There is not a specific "pre-law" major. Many chose poli-science. I majored in philosophy. English or something involving a lot of writing could be useful. There is no one "best" major. Family law can involve many different areas of concern; the interests of children to tax law. There is not a particular area I would recommend above another.
More important is to make your college experience a fulfilling one and to follow your passions. The rest will take care of itself. Good luck.
I have been licensed to practice in the State of Oregon since 1990. I am not offering legal advice regarding your question, only general information regarding the law. You are not my client nor am I your attorney unless we sign a retainer agreement.
First, I think you should research a little more about the legal job market. Right now the profession is in a depression. In fact several law schools are being sued by recent graduates who claim that the schools' employment statistics were inflated. However, things may improve by time you are ready to enter the field.
As for choosing a major, I recommend against political science (which was my major). It is not particularly useful and it is overly common. I think I might have benefited in my family law practice from an undergraduate degree in social work or psychology. Taxation and accounting would also be useful. All divorces boil down to emotional baggage, money, and sometimes children.
DISCLAIMER: This answer is provided as general information, which may not be appropriate for the specific facts of your particular situation. No attorney-client relationship has been established based on this limited communication. You are advised to consult with an attorney in your jurisdiction before taking any action or inaction that may affect your legal rights. www.hecklerlawoffice.com
There is no specific major for pre-law, if you're dead set on becoming a particular type of attorney, choose a major based on the type of knowledge that will help you in that field, for example if you were looking to be a patent lawyer you might choose engineering.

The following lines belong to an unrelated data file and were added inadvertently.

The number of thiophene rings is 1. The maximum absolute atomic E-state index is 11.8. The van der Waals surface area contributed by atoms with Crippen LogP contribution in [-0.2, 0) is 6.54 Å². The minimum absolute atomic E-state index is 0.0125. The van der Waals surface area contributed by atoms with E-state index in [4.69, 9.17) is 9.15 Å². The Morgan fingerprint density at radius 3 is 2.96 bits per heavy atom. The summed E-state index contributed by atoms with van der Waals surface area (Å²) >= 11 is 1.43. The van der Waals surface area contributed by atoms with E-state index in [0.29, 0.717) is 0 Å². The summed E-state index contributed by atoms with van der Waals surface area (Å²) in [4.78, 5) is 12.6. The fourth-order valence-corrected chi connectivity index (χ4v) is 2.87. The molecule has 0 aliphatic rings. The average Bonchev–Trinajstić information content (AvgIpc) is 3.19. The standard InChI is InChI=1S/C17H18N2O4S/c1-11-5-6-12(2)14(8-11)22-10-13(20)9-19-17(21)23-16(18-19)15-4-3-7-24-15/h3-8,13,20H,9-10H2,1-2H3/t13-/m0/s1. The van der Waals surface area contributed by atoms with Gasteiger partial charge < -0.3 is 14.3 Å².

That said, review the current legal employment market. A tremendous number of recent law school graduates cannot find legal work; the statistics that most law school give are inflated or disingenuous. A number of law school are currently being sued for fraud over this issue (see link below). Make sure that it is what you really want to do. If you're in college right now, try to find a summer position working for an attorney to see what it is like (paid internships are getting rarer, so you may have to volunteer your time).
For a consultation, e-mail email@example.com to set up an appointment. This answer is provided based on limited facts and does not create an attorney-client relationship, nor should it be relied on as legal advice. It is only a generalized, cursory examination and is not a substitute for retaining a licensed attorney.
I see you are from Lansing. One of the top law schools in the country has a campus in Lansing. You might want to check out www.cooley.edu. Also as to what area for an undergrad it depends on if you want to work for someone or yourself. If yourself, I suggest business. If working for someone else, it is much harder to say.
Contact me for a free consultation. My telephone numbers can be found at: http://www.heisler.org/contact.php You and I do not have an attorney-client relationship formed by our communications on this website. Advice given by me on this website is general advice based on partial information. You should not rely on any advice given without first hiring a lawyer in the area where the case is pending, and providing that lawyer with full information
A degree in psychology or social work would be helpful. Frequently, family law situations require counseling as a part of the legal process. It would be helpful to not only know and understand the legal issues but to also understand the family dynamics involved in these situations.
A weekly guide with tips and legal advice for each stage of the process.